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Reference Non-sulfate-reducing, syntrophic bacteria affiliated with desulfotomaculum cluster I are widely distributed in methanogenic environments. Imachi H, Sekiguchi Y, Kamagata Y, Loy A, Qiu YL, Hugenholtz P, Kimura N, Wagner M, Ohashi A, Harada H. Applied and environmental microbiology. 2006.
Abstract The classical perception of members of the gram-positive Desulfotomaculum cluster I as sulfate-reducing bacteria was recently challenged by the isolation of new representatives lacking the ability for anaerobic sulfate respiration. For example, the two described syntrophic propionate-oxidizing species of the genus Pelotomaculum form the novel Desulfotomaculum subcluster Ih. In the present study, we applied a polyphasic approach by using cultivation-independent and culturing techniques in order to further characterize the occurrence, abundance, and physiological properties of subcluster Ih bacteria in low-sulfate, methanogenic environments. 16S rRNA (gene)-based cloning, quantitative fluorescence in situ hybridization, and real-time PCR analyses showed that the subcluster Ih population composed a considerable part of the Desulfotomaculum cluster I community in almost all samples examined. Additionally, five propionate-degrading syntrophic enrichments of subcluster Ih bacteria were successfully established, from one of which the new strain MGP was isolated in coculture with a hydrogenotrophic methanogen. None of the cultures analyzed, including previously described Pelotomaculum species and strain MGP, consumed sulfite, sulfate, or organosulfonates. In accordance with these phenotypic observations, a PCR-based screening for dsrAB (key genes of the sulfate respiration pathway encoding the alpha and beta subunits of the dissimilatory sulfite reductase) of all enrichments/(co)cultures was negative with one exception. Surprisingly, strain MGP contained dsrAB, which were transcribed in the presence and absence of sulfate. Based on these and previous findings, we hypothesize that members of Desulfotomaculum subcluster Ih have recently adopted a syntrophic lifestyle to thrive in low-sulfate, methanogenic environments and thus have lost their ancestral ability for dissimilatory sulfate/sulfite reduction.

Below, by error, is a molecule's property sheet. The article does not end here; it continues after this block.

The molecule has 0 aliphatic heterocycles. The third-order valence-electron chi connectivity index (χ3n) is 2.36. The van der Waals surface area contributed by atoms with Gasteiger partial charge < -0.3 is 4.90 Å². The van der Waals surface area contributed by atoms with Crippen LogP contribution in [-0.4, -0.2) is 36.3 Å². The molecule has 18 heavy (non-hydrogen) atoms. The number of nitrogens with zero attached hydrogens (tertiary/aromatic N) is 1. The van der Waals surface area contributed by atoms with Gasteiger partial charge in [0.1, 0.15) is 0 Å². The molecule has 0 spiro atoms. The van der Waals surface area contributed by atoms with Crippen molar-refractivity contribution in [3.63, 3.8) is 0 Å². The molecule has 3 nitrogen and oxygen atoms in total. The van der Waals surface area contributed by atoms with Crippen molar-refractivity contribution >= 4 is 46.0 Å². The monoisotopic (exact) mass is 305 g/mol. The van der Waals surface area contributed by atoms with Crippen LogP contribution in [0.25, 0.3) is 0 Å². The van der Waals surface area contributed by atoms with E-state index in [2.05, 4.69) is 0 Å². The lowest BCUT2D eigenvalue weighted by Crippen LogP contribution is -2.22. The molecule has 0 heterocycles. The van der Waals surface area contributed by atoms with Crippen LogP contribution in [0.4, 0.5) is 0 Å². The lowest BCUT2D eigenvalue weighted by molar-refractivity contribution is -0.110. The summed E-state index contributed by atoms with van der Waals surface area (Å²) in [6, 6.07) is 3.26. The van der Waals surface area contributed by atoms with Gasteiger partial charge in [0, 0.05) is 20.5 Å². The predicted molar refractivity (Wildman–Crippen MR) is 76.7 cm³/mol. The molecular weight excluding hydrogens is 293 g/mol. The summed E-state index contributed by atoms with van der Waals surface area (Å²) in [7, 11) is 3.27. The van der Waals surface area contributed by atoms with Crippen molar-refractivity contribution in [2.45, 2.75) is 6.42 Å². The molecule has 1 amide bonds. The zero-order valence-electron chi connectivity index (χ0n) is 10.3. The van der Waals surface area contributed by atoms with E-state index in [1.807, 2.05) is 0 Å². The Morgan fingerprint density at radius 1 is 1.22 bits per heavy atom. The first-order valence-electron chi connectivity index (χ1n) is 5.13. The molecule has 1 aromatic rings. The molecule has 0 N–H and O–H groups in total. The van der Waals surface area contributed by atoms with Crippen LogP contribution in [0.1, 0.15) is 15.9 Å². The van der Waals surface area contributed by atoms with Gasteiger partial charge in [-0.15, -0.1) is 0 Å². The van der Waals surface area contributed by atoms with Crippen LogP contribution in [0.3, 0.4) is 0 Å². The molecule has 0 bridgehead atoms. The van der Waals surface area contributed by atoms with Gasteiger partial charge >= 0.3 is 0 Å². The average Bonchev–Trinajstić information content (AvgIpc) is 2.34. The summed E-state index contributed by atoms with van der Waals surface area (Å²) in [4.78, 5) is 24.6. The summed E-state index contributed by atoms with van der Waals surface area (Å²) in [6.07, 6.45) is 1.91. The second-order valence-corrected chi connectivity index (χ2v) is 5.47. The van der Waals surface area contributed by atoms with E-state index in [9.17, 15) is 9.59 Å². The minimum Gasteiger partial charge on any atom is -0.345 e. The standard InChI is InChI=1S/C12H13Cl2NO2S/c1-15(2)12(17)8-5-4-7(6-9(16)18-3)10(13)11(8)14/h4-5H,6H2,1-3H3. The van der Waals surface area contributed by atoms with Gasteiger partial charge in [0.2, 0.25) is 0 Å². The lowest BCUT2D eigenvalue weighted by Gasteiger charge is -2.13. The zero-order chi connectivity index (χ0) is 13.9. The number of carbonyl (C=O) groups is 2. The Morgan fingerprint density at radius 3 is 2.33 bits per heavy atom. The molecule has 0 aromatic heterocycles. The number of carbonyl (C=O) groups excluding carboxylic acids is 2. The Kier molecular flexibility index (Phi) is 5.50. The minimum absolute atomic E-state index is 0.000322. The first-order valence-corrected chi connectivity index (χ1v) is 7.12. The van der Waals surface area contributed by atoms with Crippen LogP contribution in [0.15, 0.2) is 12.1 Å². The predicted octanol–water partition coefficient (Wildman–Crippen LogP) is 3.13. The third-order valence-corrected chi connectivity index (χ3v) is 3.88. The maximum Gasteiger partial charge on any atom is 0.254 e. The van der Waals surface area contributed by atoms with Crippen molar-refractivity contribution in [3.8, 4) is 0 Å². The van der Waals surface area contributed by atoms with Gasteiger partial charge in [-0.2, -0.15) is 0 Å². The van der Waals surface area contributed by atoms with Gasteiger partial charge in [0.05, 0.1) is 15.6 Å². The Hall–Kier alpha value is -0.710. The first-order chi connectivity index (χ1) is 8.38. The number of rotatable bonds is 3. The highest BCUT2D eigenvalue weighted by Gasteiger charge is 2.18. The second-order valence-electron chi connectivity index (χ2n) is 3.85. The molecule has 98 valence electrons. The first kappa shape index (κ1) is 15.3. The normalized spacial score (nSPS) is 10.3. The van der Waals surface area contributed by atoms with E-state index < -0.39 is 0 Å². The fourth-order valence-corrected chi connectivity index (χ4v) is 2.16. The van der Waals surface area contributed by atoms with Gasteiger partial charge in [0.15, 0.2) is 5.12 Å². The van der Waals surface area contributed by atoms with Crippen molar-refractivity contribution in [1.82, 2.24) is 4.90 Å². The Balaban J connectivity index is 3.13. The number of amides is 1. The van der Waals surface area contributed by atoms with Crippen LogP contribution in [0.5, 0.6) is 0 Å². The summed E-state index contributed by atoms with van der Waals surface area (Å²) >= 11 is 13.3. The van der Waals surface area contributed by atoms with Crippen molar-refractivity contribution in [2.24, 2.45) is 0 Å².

Pubmed ID 16517657
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